Liuba Grechen Shirley is the first female congressional candidate to use campaign funds for child care.

Liuba Grechen Shirley/YouTube

Woman running for Congress first to use campaign funds for child care

She called the FEC's decision 'groundbreaking.'

 

Kris Seavers

IRL

Published May 10, 2018   Updated May 21, 2021, 4:10 pm CDT

For the first time, a woman running for Congress has been granted permission to use part of her campaign funds to pay for child care.

The Federal Election Commission on Thursday greenlighted Liuba Grechen Shirley, a New York mother of two toddlers who is running for Congress on Long Island, to direct $440 per week for a babysitter, according to BuzzFeed News,

Grechen Shirley petitioned the FEC last month, writing in her letter that before running for office, she worked fulltime from home and cared for her 3-year-old daughter and 2-year-old son.

“It’s a juggling act every day,” Grechen Shirley told reporters on a conference call. “I take conference calls while nursing my son and while my daughter is running around and playing.”

She hired a part-time babysitter to focus on the campaign but said she would need full-time care “to run a successful campaign” as primary elections approach. The FEC agreed.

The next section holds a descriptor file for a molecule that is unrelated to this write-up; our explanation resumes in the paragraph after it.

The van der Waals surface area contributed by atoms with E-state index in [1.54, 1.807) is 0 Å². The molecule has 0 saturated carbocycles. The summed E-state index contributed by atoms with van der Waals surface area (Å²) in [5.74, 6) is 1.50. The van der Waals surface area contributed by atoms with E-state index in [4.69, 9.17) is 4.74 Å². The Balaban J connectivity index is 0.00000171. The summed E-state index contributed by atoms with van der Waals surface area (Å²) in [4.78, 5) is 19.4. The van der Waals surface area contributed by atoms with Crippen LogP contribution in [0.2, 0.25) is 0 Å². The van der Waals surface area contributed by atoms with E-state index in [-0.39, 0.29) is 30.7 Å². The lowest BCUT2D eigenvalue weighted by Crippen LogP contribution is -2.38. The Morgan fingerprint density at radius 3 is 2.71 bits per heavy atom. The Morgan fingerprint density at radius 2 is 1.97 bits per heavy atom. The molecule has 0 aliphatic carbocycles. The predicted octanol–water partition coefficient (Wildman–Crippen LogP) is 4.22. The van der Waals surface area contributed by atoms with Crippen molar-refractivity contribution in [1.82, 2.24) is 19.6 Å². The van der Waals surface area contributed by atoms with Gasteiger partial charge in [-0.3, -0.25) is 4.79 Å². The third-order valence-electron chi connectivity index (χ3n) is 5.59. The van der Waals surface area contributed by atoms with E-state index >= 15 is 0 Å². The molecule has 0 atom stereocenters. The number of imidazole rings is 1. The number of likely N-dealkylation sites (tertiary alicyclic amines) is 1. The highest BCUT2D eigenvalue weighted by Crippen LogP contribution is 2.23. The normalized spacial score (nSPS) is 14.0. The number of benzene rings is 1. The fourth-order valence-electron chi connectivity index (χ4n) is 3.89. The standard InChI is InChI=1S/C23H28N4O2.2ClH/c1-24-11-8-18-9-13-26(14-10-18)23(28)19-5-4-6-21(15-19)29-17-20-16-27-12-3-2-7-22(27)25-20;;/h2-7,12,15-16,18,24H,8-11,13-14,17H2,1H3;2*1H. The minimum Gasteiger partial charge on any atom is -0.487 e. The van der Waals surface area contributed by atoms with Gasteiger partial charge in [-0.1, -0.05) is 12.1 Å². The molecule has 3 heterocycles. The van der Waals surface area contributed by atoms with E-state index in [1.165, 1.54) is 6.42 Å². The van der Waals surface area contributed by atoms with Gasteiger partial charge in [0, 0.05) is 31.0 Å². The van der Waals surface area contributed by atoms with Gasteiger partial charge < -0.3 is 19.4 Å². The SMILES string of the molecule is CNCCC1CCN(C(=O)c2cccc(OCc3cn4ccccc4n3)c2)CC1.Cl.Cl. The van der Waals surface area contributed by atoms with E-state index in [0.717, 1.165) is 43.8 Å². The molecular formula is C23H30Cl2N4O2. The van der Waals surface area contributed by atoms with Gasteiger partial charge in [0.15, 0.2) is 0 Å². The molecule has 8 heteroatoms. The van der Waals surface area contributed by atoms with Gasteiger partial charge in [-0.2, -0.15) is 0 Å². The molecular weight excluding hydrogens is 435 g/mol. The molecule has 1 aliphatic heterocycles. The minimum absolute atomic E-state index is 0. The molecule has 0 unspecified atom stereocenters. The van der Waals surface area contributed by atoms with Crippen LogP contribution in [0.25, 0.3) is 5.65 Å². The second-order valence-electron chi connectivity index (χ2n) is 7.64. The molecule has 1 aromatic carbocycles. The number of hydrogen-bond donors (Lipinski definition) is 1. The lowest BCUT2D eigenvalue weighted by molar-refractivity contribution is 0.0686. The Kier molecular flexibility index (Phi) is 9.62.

“The Commission concludes that your authorized campaign committee may use campaign funds to pay for the childcare expenses described in your request because such expenses would not exist irrespective of your candidacy,” the commission wrote in its ruling.

Grechen Shirley, a Democrat who was backed by 24 members of Congress and former presidential candidate Hillary Clinton in letters of support, said she hopes the decision will allow more women to run for office.

“There’s a reason more than half of Congressmembers are millionaires: running for office takes a huge toll on a family’s budget, especially while raising children,” she said in a statement. “This groundbreaking decision will remove a major financial obstacle for working families and mothers at a time when women are increasingly considering elected office.”

Last month, Sen. Tammy Duckworth (D-Ill.) became the first sitting Congresswoman to give birth while in office. The Senate then voted unanimously to accept Duckworth’s proposal to allow babies in the chamber.

H/T BuzzFeed News

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*First Published: May 10, 2018, 4:04 pm CDT